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From saboteur to connoisseur

September 6, 2012

Many thanks to the boy for taking some time to write a guest post about how he got started eating paleo (and why he stopped trying to sabotage my go at it!) and what positive effects he has experienced as a result – most notably in performance!

When my wife told me she was going to participate in our CrossFit gym’s Whole30 paleo eating challenge, I felt betrayed.  Not betrayed in the Macbeth kind of way, but still a little hurt.  For months we, together, mocked the paleo diet and all the people who so annoyingly sang its praises and benefits.  We laughed at its advertisements as a cure-all for inflammation, leaky gut syndrome (whatever that is), hormonal imbalances, and seemingly every other disease out there.

So, when she decided she was going to compete in the Whole30 challenge, I developed two courses of action: 1) Complete sabotage 2) Beat her in her own challenge.  I considered my diet fairly good and fairly paleo friendly anyway.  I thought I ate the basic Crossfit diet: I ate lots of protein and some vegetables, nuts, and fruits and I didn’t eat many grains or sugars (or so I thought).  I assumed she would have a much harder time with the shift to paleo and the cravings from the lack of sweets and breads, so I went with course of action No. 1…complete sabotage (I know, a$$hole move).  However, after a few days of heavy drinking and eating Swedish Fish by the handful, I could see I wasn’t going to tempt her (she’s way too competitive for that) and the effects on my body were anything but positive.  So, I decided (especially after she started to lose weight so quickly) that I would reluctantly give paleo a try.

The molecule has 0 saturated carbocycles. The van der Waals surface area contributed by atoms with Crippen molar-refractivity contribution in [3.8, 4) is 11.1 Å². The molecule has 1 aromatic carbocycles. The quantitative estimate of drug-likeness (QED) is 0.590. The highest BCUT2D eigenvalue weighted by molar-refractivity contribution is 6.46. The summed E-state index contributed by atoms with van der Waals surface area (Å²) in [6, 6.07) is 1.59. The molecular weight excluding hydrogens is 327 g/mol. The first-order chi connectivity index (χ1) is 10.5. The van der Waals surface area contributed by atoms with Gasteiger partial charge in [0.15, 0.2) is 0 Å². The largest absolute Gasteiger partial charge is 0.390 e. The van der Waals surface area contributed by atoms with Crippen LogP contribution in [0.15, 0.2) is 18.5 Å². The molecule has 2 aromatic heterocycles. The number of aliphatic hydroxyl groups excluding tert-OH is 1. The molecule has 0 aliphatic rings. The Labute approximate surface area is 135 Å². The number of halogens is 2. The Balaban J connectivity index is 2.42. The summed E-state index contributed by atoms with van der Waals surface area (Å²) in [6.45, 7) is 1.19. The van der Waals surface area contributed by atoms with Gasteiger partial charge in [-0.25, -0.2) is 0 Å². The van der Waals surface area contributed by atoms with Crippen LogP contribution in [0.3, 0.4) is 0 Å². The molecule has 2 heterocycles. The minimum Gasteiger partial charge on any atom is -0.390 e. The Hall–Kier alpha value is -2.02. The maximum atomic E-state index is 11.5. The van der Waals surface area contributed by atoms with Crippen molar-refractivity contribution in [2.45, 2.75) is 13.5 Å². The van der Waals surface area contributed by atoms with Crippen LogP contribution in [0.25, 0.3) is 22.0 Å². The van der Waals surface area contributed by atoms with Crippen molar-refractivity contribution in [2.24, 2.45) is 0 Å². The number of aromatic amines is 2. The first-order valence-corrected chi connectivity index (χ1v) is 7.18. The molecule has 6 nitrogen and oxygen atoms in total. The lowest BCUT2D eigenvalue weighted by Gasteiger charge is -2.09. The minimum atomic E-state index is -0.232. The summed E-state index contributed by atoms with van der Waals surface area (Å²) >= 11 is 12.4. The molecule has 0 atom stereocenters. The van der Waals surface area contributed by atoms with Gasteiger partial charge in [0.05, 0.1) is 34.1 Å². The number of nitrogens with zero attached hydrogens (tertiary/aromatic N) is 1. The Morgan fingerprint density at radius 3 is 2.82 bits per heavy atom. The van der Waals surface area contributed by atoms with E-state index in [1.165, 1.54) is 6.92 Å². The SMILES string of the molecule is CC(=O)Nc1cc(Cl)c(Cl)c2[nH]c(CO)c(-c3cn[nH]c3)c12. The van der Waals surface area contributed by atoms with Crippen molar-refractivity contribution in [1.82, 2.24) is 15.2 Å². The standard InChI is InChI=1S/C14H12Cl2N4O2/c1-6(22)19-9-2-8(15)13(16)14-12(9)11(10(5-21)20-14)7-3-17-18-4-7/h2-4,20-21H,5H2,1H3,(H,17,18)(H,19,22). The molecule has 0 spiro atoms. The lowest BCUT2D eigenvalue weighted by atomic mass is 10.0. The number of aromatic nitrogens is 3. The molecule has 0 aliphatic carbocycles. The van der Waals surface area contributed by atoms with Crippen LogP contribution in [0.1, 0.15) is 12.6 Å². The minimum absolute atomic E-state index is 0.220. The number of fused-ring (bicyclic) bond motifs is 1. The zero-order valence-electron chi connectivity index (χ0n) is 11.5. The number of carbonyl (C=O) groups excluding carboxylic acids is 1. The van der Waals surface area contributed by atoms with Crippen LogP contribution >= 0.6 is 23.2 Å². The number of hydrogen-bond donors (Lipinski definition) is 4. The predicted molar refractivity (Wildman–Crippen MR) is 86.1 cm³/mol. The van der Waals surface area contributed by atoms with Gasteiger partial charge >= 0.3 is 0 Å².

I didn’t do the Whole30 challenge, but took a week or so to ease my way into a Whole30-esque paleo diet.  I finished the milk in the refrigerator, but pledged not to re-stock, I quit drinking alcohol, and started reading labels and figuring out “the rules”.  With my wife already committed to the strictness of Whole30, reading labels, and not deviating whatsoever (at the risk of losing a competition) made starting the diet significantly less work.  She was already making (and I was already eating) the paleo meals anyway.

The boy, fitter at 35 than ever before, on our trip to the Bugaboos.

Once I began, it didn’t really seem that difficult, and I kind of liked the diet anyway.  I knew I would miss drinking milk everyday and a nice gin gimlet, but those were my only concerns.  The meals we started to make are some of the best meals we have ever eaten.  I don’t think they were delicious because they were paleo, but because we were changing our diet and we looked for new and creative ways to cook.

The JB Burger Special from PaleOMG. This will knock your socks off, it’s so good!

After a week of pseudo-Whole30 and two weeks of strict Whole30, I could already notice changes.  Although I was still skeptical about the advertised reduction of inflammation and the decrease of recovery times, I figured it couldn’t hurt and in three weeks I already lost 15 pounds.  My bigger, practical concerns were a potential loss in performance and strength.  When I initially started the diet I experienced a two-day energy low, but quickly recovered back to normal energy levels.  And, as the diet went on I found that I had significantly less energy spikes and crashes throughout the day.  My energy remained more constant; I slept better and more soundly, and felt like I could work out harder.